COUNT D’ORGEL’S BALL <i> by Raymond Radiguet translated by Annapaola Cancogni (Eridanos Press: $20; 174 pp.) </i>


Raymond Radiguet produced two novels and a collection of poems before his death in 1923 at the age of 20, having already established acquaintance with some of the leading artists working in Paris at the time. He writes with the arrogance of a young man who knows himself to be extraordinary, a stance that would be repellent if the result were not so absolutely exquisite. He flippantly titled his collection of verse “Devoirs de vacances”--freely translated, “What I Did on My Summer Vacation.” His first novel, “The Devil in the Flesh,” describes an affair between a young man and an older woman whose husband has gone to war.

His second novel appears here in a new translation that captures the deceptive simplicity of Radiguet’s style. “Count d’Orgel’s Ball” sets up a love triangle in the rarefied atmosphere of post-World War I French high society. A young man, Francois de Seryeuse, becomes attracted to Mahaut, the beautiful Creole wife of the Count d’Orgel. She flirts with him and allows herself to become entangled. The intrigue is carried on over teas, at the theater, in drawing rooms. Radiguet spins the erotic tension of the affair out to an extraordinary degree, never letting it break or subside.

Radiguet’s interest is in the minute schemings and deceptions one practices in the pursuit of a forbidden lover. “The unconscious ploys of a pure soul are often stranger than vice’s wiles,” Radiguet writes at the beginning of his story. Francois’ innocence makes him all the more dangerous: “Aware of having shown himself unworthy of Mahaut, he did his best to appear all the more amiable. No strategy would have advanced him quite as much.” The twists and turns of plot come as Francois, Mahaut and her husband deny, then realize, then suppress again what they know to be happening.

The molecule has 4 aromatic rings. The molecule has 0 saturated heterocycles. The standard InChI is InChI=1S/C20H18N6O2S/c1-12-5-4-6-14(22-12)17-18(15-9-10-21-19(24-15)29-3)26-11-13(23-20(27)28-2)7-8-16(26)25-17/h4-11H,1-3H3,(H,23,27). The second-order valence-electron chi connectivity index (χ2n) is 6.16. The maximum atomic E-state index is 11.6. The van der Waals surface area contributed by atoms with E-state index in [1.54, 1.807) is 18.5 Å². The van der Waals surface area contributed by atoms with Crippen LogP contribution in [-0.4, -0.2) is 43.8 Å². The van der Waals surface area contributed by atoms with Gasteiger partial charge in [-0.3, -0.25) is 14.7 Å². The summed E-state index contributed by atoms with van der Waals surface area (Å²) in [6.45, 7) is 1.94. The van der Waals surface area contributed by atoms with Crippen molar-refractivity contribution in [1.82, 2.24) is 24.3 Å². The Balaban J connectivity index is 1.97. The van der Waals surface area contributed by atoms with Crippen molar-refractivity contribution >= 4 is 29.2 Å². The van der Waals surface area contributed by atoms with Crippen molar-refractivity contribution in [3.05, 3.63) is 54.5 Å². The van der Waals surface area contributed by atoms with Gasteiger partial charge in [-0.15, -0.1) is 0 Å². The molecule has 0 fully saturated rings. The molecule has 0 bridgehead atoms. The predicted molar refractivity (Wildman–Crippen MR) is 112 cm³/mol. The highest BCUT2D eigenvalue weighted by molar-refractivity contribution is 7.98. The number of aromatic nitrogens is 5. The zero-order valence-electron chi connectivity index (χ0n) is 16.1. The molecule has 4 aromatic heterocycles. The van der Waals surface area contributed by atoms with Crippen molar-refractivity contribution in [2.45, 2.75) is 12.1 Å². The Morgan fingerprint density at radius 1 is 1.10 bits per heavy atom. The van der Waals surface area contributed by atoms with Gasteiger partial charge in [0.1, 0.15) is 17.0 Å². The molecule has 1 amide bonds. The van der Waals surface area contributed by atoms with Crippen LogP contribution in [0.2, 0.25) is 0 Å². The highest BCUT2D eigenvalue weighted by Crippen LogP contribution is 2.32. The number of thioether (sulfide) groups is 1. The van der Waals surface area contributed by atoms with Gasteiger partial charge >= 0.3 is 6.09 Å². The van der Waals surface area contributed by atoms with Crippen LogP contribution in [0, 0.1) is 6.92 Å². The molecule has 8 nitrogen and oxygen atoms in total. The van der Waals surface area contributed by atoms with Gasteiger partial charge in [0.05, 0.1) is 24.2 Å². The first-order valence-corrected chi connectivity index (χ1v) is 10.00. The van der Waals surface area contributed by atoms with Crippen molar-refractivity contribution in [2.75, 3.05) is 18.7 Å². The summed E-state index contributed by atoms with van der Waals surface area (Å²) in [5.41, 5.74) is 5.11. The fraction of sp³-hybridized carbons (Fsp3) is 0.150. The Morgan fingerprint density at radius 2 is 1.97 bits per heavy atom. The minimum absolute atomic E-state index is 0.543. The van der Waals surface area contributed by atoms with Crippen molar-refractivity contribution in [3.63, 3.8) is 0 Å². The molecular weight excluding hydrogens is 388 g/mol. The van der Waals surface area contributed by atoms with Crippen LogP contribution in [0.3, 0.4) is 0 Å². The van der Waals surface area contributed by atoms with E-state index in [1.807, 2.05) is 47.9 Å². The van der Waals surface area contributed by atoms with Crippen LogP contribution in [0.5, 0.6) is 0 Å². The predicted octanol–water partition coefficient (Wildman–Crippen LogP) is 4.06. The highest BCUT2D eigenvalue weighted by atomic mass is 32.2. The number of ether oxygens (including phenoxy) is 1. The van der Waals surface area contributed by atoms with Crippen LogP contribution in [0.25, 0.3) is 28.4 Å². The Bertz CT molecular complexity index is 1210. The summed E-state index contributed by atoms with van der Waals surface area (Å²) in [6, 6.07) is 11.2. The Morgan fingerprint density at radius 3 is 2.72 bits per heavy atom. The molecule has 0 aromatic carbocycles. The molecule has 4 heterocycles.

It is an absolutely innocent story in the sense that the affair is never consummated. Although it lacks the cold-blooded calculation of “Les Liaisons Dangereuses,” the tale yet contains a distinct undercurrent of decadence that comes from the willing self-deception and manipulation in all three characters. All the participants can persuade themselves of the innocence of their actions.

The book includes a foreword by Jean Cocteau (with whom Radiguet had, in the words of the book jacket, “a rather turbulent relationship”) and a Radiguet short story published here for the first time. The author apparently hated the story, but Cocteau gave permission for it to be published, explaining: “Maybe the detestable mannerism of these lines will give greater relief to the purity of the ‘Count d’Orgel’s Ball.’ ” It certainly does that.